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27

Your boss doesn't want a flat "No" or to hear their request is impractical. They want to reduce the risk of releasing changes to the application. Make your boss choose your priorities, that is one of the roles of a manager. Add scenarios based on team knowledge and work with your boss to rank them by risk. Implement top priority scenarios Go back to ...


20

John Ruberto wrote an article some years ago on Stickyminds entitled, "Is 100% Unit Test Coverage Enough?". The article can be found here: https://www.stickyminds.com/article/100-percent-unit-test-coverage-not-enough In it he presents the argument that there are different kinds of coverage. One could cover 100% of requirements, but that doesn't include ...


10

It's always good to use numbers to make your point- There are N models and sub models of iPhones (for some applications you should also count the phone's network sub-type), each with M available iOS versions and sub versions (this is not entirely accurate, some models and iOS versions don't work together, but never mind that now) Older iOS versions needs ...


4

I've spent a fair bit of time working on safety-related software. People die if the software fails, kind of safety. The first thing to note is that we had 100% test coverage of requirements. However that didn't have to be automated, sometimes because it wasn't practical, and sometimes because it wasn't physically possible. No safety-related standard ...


3

No, that's not true at all; you can definitely add your own id attributes to elements rendered in React components. id is listed as a supported DOM attribute in the docs. Yes, in cases where components are reused, the developers will have to allow for something unique to be passed in, but that's exactly how e.g. Material-UI already does this: https://...


3

It depends what they consider 100%, but my basic answer would be 'no' especially if these are UI level tests. Tests at this level are slow and expensive to write and maintain. It looks like you know this already, but write tests that cover the broad paths through the application/its functionality.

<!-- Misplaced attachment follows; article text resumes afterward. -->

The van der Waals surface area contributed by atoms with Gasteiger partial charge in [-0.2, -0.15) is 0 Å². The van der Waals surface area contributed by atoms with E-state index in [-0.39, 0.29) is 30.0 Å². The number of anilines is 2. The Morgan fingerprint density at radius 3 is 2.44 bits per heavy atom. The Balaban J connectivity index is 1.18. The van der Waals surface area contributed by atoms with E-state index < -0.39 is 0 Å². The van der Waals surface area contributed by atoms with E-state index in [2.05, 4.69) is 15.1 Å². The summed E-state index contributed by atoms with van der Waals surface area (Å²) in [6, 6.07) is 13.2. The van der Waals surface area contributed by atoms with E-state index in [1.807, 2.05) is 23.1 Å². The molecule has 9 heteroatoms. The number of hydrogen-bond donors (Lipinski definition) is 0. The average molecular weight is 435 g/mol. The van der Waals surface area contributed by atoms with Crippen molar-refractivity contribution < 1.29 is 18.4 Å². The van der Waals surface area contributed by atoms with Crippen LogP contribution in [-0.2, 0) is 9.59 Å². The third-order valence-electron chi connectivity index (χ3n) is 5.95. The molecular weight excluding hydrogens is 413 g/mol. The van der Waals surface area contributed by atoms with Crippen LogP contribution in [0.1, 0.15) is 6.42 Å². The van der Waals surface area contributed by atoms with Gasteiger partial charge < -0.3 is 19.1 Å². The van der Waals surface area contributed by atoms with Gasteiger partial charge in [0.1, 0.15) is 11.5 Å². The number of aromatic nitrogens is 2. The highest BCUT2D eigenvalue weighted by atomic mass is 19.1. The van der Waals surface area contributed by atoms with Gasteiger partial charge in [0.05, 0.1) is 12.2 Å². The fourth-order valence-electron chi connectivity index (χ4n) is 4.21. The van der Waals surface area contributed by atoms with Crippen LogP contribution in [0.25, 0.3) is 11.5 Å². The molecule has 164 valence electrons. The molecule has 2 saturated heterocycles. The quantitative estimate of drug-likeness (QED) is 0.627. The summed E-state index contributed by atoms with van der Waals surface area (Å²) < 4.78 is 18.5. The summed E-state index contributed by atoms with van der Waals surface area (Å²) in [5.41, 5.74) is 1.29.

2

Assumption: I believe we are just talking here on e2e testing of React using protractor. Generalized JavaScript Framework agnostic to any Frontend frameworks IMHO, in such cases we should strive to generalize the framework on JavaScript level taking advantage of latest ESx features(like async/await for promise resolution) .The framework should be agnostic ...


2

Welcome to managing your manager. I agree with the sentiment that your boss doesn't want to hear a "No". That's not quite verbose enough. But, the answer is almost assuredly a "No". What you need is a way to communicate how and why to limit your test scope. Even if you tested all the permutations of every make-model, screen-size and OS, you will soon see ...


1

WaitForExit() checks only for the presence of and not the visibility . You could use $(selector).waitForDisplayed instead . And also ensure there is no other element with the same selector


1

We don't use Detox, only Jest for our React Native app. We have integrated Allure in our Jenkins build, and are fairly happy with it. Whether this helps your situation I can't say, as I am not fully clear what exact problem you are having.... ;-)


1

If you simply abstract page components and behavior on an object, you are using the Page Object Model - do not get confused if you are dealing with "screens", not "pages"... object = { button = () => find('button'), save = () => this.button().click() } There are some libraries for Page Objects specifically for React. https://www.npmjs.com/package/...


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